Inspiration

Inevitably at some point, growth is checked, constrained or ended. In nature this could be through a lack of nutrition, illness or even death. In these paintings the physical boundaries of the canvas dictates the ending of the scheme. Visual reality stops, yet the viewer can continue this process through their imagining, how the work would change and develop if the objects were freed and allowed to multiply and move away from the canvas edge.

The iconography of popular culture is replaced by strange and suggestive designs. Limbs, digits, intestinal like shapes squirm and writhe across the picture plane, creating a surreal choreography of movement. Warhol’s influence can be seen in the choice of colour, often strong and vivid. It is used to strengthen and reinforce the repeat, yet at other times, it is utilised to confuse and break down the scheme.

These paintings may be seen as a visual metaphor for the biological process of reproduction, growth and development, the complexity of personality and identity. On closer inspection, smaller, individual characters or organisms seem to exist, separate and independent of the mother image. Space, colour, shape and line, whether foreground or background, conspire to create puzzles that involve and engage the viewer.

These shapes separate into isolation or organise and collude to create pattern and to an extent order. Surfaces are either painted with flat colour or with light and dark creating a more nuanced surface and are more three dimensional in effect.

Growth and development can be both physical and emotional. In the complex and challenging experiences of life we battle with doubt, fear and vulnerability. My paintings attempt to bare witness to this struggle and imbue shapes with pathos and theatre that enlivens Abstracted forms that flash or perhaps are shadowed by humanity.These shapes appear to be suspended in space and time. Are they static or are they falling?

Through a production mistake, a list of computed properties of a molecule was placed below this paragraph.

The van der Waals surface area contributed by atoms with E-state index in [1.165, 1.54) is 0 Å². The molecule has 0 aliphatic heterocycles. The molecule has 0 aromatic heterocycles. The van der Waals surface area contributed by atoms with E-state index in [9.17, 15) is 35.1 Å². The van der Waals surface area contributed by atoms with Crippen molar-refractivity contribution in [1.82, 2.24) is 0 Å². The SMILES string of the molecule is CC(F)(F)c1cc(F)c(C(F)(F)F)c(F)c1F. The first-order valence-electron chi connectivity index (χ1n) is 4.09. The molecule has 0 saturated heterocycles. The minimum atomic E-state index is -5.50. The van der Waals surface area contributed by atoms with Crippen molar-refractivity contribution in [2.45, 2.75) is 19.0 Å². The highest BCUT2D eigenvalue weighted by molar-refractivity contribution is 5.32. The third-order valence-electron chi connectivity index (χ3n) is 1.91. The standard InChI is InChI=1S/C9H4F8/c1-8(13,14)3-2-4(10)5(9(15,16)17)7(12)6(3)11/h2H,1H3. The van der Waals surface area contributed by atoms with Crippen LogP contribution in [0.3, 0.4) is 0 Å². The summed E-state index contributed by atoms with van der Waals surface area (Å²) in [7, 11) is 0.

In short I wish to bring the drama and emotionality of Figurative Art to the sometimes cold and calculated world of Abstraction. My Abstracts are Totems and vehicles that animate the complexities of living.





Blog interview, January 2012 for Culturelabel.com

What inspires your artistic practice?

I am interested in bringing the mass produced into the realm of the one off. The dogmatic urge of the repeat and the endless variation and complexity of a pattern interests my aesthetic at present. I play with these rules and make decisions on colour and shape, deciding on the balance and counter balance of all these mass variables. I deconstruct the scheme of the repeat.

I design what I term a 'Mother' image. This is a mass, made up of four squares and is the identity, organism that exists either on its own in paintings such as ‘Orbital’ or as part of a wider order in a work such as 'Colour Crush'. Within these patterns, smaller 'beings' act and interact within the whole. I find these shapes have a character and life of their own, rather like amorphic/amoebic cartoon characters.

My paintings are metaphors for development and growth. The individual and the society. We exist, flourish and fail; yet we all contribute to the tapestry of life.

I love colour, I am inspired by Graphic art and the exuberance found in the visual delights of Pop art and popular culture, past and present. 


You describe you work as organic abstracts, what attracts you to organic matter?